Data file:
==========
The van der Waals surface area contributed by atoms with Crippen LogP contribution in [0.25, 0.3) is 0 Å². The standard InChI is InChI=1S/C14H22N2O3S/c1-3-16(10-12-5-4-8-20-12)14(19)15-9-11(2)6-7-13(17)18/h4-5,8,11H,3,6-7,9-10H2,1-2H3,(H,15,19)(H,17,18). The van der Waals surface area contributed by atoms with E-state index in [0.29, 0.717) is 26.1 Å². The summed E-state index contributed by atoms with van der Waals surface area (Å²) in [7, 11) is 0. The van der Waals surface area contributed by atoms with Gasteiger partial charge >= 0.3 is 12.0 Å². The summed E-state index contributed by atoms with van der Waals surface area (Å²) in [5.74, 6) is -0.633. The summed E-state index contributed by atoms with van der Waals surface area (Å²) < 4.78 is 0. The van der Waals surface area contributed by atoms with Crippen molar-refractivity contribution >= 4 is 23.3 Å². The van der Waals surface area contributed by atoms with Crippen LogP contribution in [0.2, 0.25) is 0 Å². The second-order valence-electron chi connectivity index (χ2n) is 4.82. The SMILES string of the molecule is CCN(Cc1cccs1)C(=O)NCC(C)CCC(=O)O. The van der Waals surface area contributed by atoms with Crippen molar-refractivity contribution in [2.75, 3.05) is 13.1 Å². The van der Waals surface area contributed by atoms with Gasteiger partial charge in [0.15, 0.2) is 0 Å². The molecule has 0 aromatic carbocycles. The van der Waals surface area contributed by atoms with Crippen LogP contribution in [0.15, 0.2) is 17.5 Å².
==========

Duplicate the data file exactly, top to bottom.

The van der Waals surface area contributed by atoms with Crippen LogP contribution in [0.25, 0.3) is 0 Å². The standard InChI is InChI=1S/C14H22N2O3S/c1-3-16(10-12-5-4-8-20-12)14(19)15-9-11(2)6-7-13(17)18/h4-5,8,11H,3,6-7,9-10H2,1-2H3,(H,15,19)(H,17,18). The van der Waals surface area contributed by atoms with E-state index in [0.29, 0.717) is 26.1 Å². The summed E-state index contributed by atoms with van der Waals surface area (Å²) in [7, 11) is 0. The van der Waals surface area contributed by atoms with Gasteiger partial charge >= 0.3 is 12.0 Å². The summed E-state index contributed by atoms with van der Waals surface area (Å²) in [5.74, 6) is -0.633. The summed E-state index contributed by atoms with van der Waals surface area (Å²) < 4.78 is 0. The van der Waals surface area contributed by atoms with Crippen molar-refractivity contribution >= 4 is 23.3 Å². The van der Waals surface area contributed by atoms with Crippen LogP contribution in [0.2, 0.25) is 0 Å². The second-order valence-electron chi connectivity index (χ2n) is 4.82. The SMILES string of the molecule is CCN(Cc1cccs1)C(=O)NCC(C)CCC(=O)O. The van der Waals surface area contributed by atoms with Crippen molar-refractivity contribution in [2.75, 3.05) is 13.1 Å². The van der Waals surface area contributed by atoms with Gasteiger partial charge in [0.15, 0.2) is 0 Å². The molecule has 0 aromatic carbocycles. The van der Waals surface area contributed by atoms with Crippen LogP contribution in [0.15, 0.2) is 17.5 Å².